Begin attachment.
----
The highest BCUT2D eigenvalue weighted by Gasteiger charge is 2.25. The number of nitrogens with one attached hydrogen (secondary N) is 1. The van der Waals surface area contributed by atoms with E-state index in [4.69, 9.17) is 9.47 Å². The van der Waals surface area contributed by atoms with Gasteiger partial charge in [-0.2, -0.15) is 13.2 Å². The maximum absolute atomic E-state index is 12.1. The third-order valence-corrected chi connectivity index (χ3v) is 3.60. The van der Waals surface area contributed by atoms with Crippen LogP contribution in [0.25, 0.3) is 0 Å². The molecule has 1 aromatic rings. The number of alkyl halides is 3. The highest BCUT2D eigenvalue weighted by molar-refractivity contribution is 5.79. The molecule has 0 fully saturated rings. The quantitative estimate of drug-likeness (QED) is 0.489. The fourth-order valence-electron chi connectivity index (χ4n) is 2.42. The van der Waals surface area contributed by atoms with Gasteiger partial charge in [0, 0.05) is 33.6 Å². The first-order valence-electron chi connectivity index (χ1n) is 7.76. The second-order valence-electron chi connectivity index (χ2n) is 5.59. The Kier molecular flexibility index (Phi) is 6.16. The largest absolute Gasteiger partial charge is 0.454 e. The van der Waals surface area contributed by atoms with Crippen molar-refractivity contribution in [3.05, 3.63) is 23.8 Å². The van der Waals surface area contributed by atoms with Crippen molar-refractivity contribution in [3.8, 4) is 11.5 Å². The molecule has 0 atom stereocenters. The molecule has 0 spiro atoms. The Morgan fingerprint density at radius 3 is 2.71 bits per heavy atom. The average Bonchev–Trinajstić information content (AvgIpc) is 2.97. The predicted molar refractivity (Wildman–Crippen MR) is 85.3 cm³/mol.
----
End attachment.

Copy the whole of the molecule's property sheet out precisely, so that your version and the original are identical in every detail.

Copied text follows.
The highest BCUT2D eigenvalue weighted by Gasteiger charge is 2.25. The number of nitrogens with one attached hydrogen (secondary N) is 1. The van der Waals surface area contributed by atoms with E-state index in [4.69, 9.17) is 9.47 Å². The van der Waals surface area contributed by atoms with Gasteiger partial charge in [-0.2, -0.15) is 13.2 Å². The maximum absolute atomic E-state index is 12.1. The third-order valence-corrected chi connectivity index (χ3v) is 3.60. The van der Waals surface area contributed by atoms with Crippen LogP contribution in [0.25, 0.3) is 0 Å². The molecule has 1 aromatic rings. The number of alkyl halides is 3. The highest BCUT2D eigenvalue weighted by molar-refractivity contribution is 5.79. The molecule has 0 fully saturated rings. The quantitative estimate of drug-likeness (QED) is 0.489. The fourth-order valence-electron chi connectivity index (χ4n) is 2.42. The van der Waals surface area contributed by atoms with Gasteiger partial charge in [0, 0.05) is 33.6 Å². The first-order valence-electron chi connectivity index (χ1n) is 7.76. The second-order valence-electron chi connectivity index (χ2n) is 5.59. The Kier molecular flexibility index (Phi) is 6.16. The largest absolute Gasteiger partial charge is 0.454 e. The van der Waals surface area contributed by atoms with Crippen molar-refractivity contribution in [3.05, 3.63) is 23.8 Å². The van der Waals surface area contributed by atoms with Crippen molar-refractivity contribution in [3.8, 4) is 11.5 Å². The molecule has 0 atom stereocenters. The molecule has 0 spiro atoms. The Morgan fingerprint density at radius 3 is 2.71 bits per heavy atom. The average Bonchev–Trinajstić information content (AvgIpc) is 2.97. The predicted molar refractivity (Wildman–Crippen MR) is 85.3 cm³/mol.